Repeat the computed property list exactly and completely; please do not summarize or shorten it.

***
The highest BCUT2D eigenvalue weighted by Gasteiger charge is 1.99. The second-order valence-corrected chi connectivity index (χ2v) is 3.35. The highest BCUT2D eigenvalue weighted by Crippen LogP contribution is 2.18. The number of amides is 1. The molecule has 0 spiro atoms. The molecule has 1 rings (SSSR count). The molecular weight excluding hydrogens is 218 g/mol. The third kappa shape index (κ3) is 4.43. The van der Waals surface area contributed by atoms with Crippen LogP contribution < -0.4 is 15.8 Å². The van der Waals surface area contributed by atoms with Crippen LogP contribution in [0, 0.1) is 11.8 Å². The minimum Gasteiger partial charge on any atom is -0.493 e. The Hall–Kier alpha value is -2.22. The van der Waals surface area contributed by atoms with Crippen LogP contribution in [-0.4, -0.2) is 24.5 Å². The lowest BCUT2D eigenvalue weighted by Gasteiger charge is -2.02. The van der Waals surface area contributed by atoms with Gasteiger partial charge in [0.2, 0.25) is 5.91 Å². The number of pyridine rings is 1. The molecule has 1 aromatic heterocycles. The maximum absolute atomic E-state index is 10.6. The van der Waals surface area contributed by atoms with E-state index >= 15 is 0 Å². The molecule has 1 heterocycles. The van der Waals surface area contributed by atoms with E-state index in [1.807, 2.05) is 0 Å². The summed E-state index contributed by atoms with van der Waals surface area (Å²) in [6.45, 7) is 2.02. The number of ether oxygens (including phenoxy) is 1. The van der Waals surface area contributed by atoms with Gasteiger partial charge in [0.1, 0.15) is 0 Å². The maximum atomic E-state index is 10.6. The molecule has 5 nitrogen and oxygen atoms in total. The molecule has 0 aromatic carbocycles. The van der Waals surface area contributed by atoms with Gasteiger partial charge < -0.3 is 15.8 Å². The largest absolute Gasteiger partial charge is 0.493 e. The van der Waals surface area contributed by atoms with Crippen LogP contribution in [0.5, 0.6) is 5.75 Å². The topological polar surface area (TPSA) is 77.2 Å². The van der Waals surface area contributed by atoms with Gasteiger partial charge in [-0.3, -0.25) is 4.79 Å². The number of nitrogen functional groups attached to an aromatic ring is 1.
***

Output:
The highest BCUT2D eigenvalue weighted by Gasteiger charge is 1.99. The second-order valence-corrected chi connectivity index (χ2v) is 3.35. The highest BCUT2D eigenvalue weighted by Crippen LogP contribution is 2.18. The number of amides is 1. The molecule has 0 spiro atoms. The molecule has 1 rings (SSSR count). The molecular weight excluding hydrogens is 218 g/mol. The third kappa shape index (κ3) is 4.43. The van der Waals surface area contributed by atoms with Crippen LogP contribution < -0.4 is 15.8 Å². The van der Waals surface area contributed by atoms with Crippen LogP contribution in [0, 0.1) is 11.8 Å². The minimum Gasteiger partial charge on any atom is -0.493 e. The Hall–Kier alpha value is -2.22. The van der Waals surface area contributed by atoms with Crippen LogP contribution in [-0.4, -0.2) is 24.5 Å². The lowest BCUT2D eigenvalue weighted by Gasteiger charge is -2.02. The van der Waals surface area contributed by atoms with Gasteiger partial charge in [0.2, 0.25) is 5.91 Å². The number of pyridine rings is 1. The molecule has 1 aromatic heterocycles. The maximum absolute atomic E-state index is 10.6. The van der Waals surface area contributed by atoms with E-state index >= 15 is 0 Å². The molecule has 1 heterocycles. The van der Waals surface area contributed by atoms with E-state index in [1.807, 2.05) is 0 Å². The summed E-state index contributed by atoms with van der Waals surface area (Å²) in [6.45, 7) is 2.02. The number of ether oxygens (including phenoxy) is 1. The van der Waals surface area contributed by atoms with Gasteiger partial charge in [0.1, 0.15) is 0 Å². The maximum atomic E-state index is 10.6. The molecule has 5 nitrogen and oxygen atoms in total. The molecule has 0 aromatic carbocycles. The van der Waals surface area contributed by atoms with Gasteiger partial charge < -0.3 is 15.8 Å². The largest absolute Gasteiger partial charge is 0.493 e. The van der Waals surface area contributed by atoms with Crippen LogP contribution in [0.5, 0.6) is 5.75 Å². The topological polar surface area (TPSA) is 77.2 Å². The van der Waals surface area contributed by atoms with Gasteiger partial charge in [-0.3, -0.25) is 4.79 Å². The number of nitrogen functional groups attached to an aromatic ring is 1.